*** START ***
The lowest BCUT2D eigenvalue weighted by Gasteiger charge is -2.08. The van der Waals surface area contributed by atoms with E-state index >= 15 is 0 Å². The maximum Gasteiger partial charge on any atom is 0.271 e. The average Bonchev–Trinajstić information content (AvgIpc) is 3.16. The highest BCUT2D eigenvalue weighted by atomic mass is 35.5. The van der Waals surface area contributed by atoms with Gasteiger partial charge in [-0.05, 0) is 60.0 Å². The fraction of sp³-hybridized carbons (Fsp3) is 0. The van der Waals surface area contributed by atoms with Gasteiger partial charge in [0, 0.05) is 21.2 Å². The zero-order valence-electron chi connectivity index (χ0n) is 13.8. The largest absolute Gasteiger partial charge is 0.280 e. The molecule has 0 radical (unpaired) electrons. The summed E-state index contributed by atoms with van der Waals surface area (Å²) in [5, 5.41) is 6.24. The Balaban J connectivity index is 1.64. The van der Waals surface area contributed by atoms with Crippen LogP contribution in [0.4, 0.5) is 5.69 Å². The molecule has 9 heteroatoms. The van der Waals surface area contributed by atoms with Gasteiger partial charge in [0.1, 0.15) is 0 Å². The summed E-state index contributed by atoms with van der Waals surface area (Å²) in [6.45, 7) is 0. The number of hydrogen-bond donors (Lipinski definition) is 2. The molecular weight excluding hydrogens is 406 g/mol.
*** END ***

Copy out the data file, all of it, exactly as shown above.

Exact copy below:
The lowest BCUT2D eigenvalue weighted by Gasteiger charge is -2.08. The van der Waals surface area contributed by atoms with E-state index >= 15 is 0 Å². The maximum Gasteiger partial charge on any atom is 0.271 e. The average Bonchev–Trinajstić information content (AvgIpc) is 3.16. The highest BCUT2D eigenvalue weighted by atomic mass is 35.5. The van der Waals surface area contributed by atoms with Gasteiger partial charge in [-0.05, 0) is 60.0 Å². The fraction of sp³-hybridized carbons (Fsp3) is 0. The van der Waals surface area contributed by atoms with Gasteiger partial charge in [0, 0.05) is 21.2 Å². The zero-order valence-electron chi connectivity index (χ0n) is 13.8. The largest absolute Gasteiger partial charge is 0.280 e. The molecule has 0 radical (unpaired) electrons. The summed E-state index contributed by atoms with van der Waals surface area (Å²) in [5, 5.41) is 6.24. The Balaban J connectivity index is 1.64. The van der Waals surface area contributed by atoms with Crippen LogP contribution in [0.4, 0.5) is 5.69 Å². The molecule has 9 heteroatoms. The van der Waals surface area contributed by atoms with Gasteiger partial charge in [0.1, 0.15) is 0 Å². The summed E-state index contributed by atoms with van der Waals surface area (Å²) in [6.45, 7) is 0. The number of hydrogen-bond donors (Lipinski definition) is 2. The molecular weight excluding hydrogens is 406 g/mol.